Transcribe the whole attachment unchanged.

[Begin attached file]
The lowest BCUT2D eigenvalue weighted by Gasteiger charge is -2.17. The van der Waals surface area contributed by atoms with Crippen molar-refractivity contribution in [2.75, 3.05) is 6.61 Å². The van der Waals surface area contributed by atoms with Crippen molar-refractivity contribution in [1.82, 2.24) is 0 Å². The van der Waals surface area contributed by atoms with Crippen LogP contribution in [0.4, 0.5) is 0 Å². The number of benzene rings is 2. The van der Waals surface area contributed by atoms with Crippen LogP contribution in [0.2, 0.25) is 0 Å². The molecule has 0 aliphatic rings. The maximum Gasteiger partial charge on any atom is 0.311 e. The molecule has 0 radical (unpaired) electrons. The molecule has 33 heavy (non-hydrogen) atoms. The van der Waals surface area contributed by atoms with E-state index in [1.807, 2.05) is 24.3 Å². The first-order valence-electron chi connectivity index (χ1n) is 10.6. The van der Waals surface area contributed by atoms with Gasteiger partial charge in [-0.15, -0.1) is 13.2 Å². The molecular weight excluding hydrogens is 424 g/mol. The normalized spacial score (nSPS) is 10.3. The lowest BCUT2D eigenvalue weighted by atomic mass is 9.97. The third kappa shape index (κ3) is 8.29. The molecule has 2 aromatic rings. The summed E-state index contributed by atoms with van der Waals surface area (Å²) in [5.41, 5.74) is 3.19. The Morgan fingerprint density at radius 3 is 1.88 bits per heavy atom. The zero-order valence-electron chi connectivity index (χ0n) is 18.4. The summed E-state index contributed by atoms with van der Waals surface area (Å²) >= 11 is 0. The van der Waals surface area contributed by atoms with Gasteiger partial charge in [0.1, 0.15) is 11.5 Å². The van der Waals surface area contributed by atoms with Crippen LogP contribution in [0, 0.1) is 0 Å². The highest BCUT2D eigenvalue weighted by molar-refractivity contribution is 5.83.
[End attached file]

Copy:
The lowest BCUT2D eigenvalue weighted by Gasteiger charge is -2.17. The van der Waals surface area contributed by atoms with Crippen molar-refractivity contribution in [2.75, 3.05) is 6.61 Å². The van der Waals surface area contributed by atoms with Crippen molar-refractivity contribution in [1.82, 2.24) is 0 Å². The van der Waals surface area contributed by atoms with Crippen LogP contribution in [0.4, 0.5) is 0 Å². The number of benzene rings is 2. The van der Waals surface area contributed by atoms with Crippen LogP contribution in [0.2, 0.25) is 0 Å². The molecule has 0 aliphatic rings. The maximum Gasteiger partial charge on any atom is 0.311 e. The molecule has 0 radical (unpaired) electrons. The molecule has 33 heavy (non-hydrogen) atoms. The van der Waals surface area contributed by atoms with E-state index in [1.807, 2.05) is 24.3 Å². The first-order valence-electron chi connectivity index (χ1n) is 10.6. The van der Waals surface area contributed by atoms with Gasteiger partial charge in [-0.15, -0.1) is 13.2 Å². The molecular weight excluding hydrogens is 424 g/mol. The normalized spacial score (nSPS) is 10.3. The lowest BCUT2D eigenvalue weighted by atomic mass is 9.97. The third kappa shape index (κ3) is 8.29. The molecule has 2 aromatic rings. The summed E-state index contributed by atoms with van der Waals surface area (Å²) in [5.41, 5.74) is 3.19. The Morgan fingerprint density at radius 3 is 1.88 bits per heavy atom. The zero-order valence-electron chi connectivity index (χ0n) is 18.4. The summed E-state index contributed by atoms with van der Waals surface area (Å²) >= 11 is 0. The van der Waals surface area contributed by atoms with Gasteiger partial charge in [0.1, 0.15) is 11.5 Å². The van der Waals surface area contributed by atoms with Crippen LogP contribution in [0, 0.1) is 0 Å². The highest BCUT2D eigenvalue weighted by molar-refractivity contribution is 5.83.